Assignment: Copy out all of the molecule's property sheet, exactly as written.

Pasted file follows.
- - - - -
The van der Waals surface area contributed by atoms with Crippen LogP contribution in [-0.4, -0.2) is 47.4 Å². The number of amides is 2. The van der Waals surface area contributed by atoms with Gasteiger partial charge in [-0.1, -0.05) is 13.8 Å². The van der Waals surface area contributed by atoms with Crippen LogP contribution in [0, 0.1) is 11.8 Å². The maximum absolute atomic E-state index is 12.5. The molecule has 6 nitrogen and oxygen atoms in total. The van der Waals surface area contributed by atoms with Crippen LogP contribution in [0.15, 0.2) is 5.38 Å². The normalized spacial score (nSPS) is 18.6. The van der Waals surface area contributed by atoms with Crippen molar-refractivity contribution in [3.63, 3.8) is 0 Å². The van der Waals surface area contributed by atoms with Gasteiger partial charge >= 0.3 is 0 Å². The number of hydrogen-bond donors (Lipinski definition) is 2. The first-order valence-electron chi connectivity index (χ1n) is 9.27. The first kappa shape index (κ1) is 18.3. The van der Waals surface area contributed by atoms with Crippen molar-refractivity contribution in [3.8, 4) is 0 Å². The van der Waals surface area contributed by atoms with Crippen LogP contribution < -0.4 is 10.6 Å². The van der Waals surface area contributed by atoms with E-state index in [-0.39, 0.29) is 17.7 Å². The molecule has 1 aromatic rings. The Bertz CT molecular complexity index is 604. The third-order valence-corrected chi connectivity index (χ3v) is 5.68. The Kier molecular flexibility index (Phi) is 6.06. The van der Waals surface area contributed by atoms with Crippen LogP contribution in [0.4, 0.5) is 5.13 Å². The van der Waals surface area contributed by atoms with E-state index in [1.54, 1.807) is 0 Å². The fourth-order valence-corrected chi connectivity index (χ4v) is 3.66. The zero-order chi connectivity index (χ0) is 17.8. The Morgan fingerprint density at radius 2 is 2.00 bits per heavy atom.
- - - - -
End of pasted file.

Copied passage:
The van der Waals surface area contributed by atoms with Crippen LogP contribution in [-0.4, -0.2) is 47.4 Å². The number of amides is 2. The van der Waals surface area contributed by atoms with Gasteiger partial charge in [-0.1, -0.05) is 13.8 Å². The van der Waals surface area contributed by atoms with Crippen LogP contribution in [0, 0.1) is 11.8 Å². The maximum absolute atomic E-state index is 12.5. The molecule has 6 nitrogen and oxygen atoms in total. The van der Waals surface area contributed by atoms with Crippen LogP contribution in [0.15, 0.2) is 5.38 Å². The normalized spacial score (nSPS) is 18.6. The van der Waals surface area contributed by atoms with Crippen molar-refractivity contribution in [3.63, 3.8) is 0 Å². The van der Waals surface area contributed by atoms with Gasteiger partial charge >= 0.3 is 0 Å². The number of hydrogen-bond donors (Lipinski definition) is 2. The first-order valence-electron chi connectivity index (χ1n) is 9.27. The first kappa shape index (κ1) is 18.3. The van der Waals surface area contributed by atoms with Crippen molar-refractivity contribution in [3.8, 4) is 0 Å². The van der Waals surface area contributed by atoms with Crippen LogP contribution < -0.4 is 10.6 Å². The van der Waals surface area contributed by atoms with E-state index in [-0.39, 0.29) is 17.7 Å². The molecule has 1 aromatic rings. The Bertz CT molecular complexity index is 604. The third-order valence-corrected chi connectivity index (χ3v) is 5.68. The Kier molecular flexibility index (Phi) is 6.06. The van der Waals surface area contributed by atoms with Crippen LogP contribution in [0.4, 0.5) is 5.13 Å². The van der Waals surface area contributed by atoms with E-state index in [1.54, 1.807) is 0 Å². The fourth-order valence-corrected chi connectivity index (χ4v) is 3.66. The zero-order chi connectivity index (χ0) is 17.8. The Morgan fingerprint density at radius 2 is 2.00 bits per heavy atom.